With the retirement of Roger Federer, it was a tribute to his career

Roger Federer didn’t let them see him sweating.

He played tennis with a style that rarely betrays the effort behind his deft serve, attack rare in his day and flawless feet. No one grumbled loudly at the shots or celebrated wildly after them.

The way he used the racket helped him win, yes, and win a lot, to the tune of 20 Grand Slams – more than half a dozen of any man before him – over his 15 years, and 103 championship titles. All, plus the Davis Cup and Olympic medals for Switzerland, spending week after week in first place in the world rankings. It also helped him avoid serious injuries for a long time and achieve continued excellence over decades.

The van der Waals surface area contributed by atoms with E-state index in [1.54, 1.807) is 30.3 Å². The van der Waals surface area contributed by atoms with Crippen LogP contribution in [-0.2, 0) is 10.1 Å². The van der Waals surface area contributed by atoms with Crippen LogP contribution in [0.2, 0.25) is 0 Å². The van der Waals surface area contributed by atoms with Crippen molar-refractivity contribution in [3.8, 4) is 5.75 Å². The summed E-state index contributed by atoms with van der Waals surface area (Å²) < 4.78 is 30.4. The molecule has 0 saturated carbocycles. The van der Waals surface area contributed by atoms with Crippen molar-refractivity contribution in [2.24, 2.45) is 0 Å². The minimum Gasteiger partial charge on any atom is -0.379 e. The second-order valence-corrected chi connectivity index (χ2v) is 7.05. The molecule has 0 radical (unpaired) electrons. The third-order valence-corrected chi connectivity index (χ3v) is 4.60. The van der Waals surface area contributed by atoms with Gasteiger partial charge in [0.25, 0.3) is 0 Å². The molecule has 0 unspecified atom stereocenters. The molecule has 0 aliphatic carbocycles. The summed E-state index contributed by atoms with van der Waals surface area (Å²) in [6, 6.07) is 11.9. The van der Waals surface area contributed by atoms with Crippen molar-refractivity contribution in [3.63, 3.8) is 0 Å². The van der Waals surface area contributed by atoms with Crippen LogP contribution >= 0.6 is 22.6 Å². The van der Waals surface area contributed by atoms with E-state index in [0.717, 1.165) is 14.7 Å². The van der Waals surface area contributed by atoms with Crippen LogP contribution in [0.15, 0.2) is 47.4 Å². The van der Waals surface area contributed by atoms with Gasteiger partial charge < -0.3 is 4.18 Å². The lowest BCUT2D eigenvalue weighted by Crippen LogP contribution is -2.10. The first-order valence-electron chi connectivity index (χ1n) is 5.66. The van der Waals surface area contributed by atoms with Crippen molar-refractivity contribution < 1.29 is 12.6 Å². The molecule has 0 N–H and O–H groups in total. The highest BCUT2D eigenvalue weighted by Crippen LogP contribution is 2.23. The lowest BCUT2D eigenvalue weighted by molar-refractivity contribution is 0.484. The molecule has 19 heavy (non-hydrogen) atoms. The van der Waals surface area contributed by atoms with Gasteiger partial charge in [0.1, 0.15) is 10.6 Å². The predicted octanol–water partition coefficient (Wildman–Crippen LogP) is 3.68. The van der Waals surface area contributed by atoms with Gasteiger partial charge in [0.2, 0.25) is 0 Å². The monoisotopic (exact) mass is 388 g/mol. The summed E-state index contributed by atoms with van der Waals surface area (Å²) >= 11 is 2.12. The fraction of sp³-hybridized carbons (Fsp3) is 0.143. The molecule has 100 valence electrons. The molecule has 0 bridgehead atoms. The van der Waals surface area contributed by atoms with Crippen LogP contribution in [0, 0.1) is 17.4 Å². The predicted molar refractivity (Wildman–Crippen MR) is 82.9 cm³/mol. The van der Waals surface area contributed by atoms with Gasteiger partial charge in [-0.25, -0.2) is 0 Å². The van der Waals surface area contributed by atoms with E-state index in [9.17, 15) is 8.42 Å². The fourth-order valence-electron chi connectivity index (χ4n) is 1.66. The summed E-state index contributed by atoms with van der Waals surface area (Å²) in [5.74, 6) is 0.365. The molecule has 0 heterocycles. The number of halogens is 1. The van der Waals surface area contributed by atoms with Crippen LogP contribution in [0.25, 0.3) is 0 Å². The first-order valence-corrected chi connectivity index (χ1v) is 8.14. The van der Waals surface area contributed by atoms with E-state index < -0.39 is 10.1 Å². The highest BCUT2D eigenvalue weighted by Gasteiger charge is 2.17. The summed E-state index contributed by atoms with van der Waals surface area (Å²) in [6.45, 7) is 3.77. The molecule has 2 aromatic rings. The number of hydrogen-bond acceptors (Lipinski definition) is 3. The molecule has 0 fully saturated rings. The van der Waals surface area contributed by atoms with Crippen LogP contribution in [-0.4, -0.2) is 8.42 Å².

“Every time people write me off, or try to write me off, I can get my strength back,” Federer once said in an interview with The Associated Press. On Thursday, just over a month after his 41st birthday and after a series of knee operations, he announced that there would be no more comeback.

It’s a loss for tennis, sure, and a loss for the sports world. News arrives less than two weeks after Serena Williams, who holds 23 Grand Slam singles titles, played what she suggested would be the last match of her illustrious career shortly before she turned 41.

One of Federer’s biggest rivals, Rafael Nadal, said recently: “Some leave, others come and the world continues. It’s a natural cycle.”

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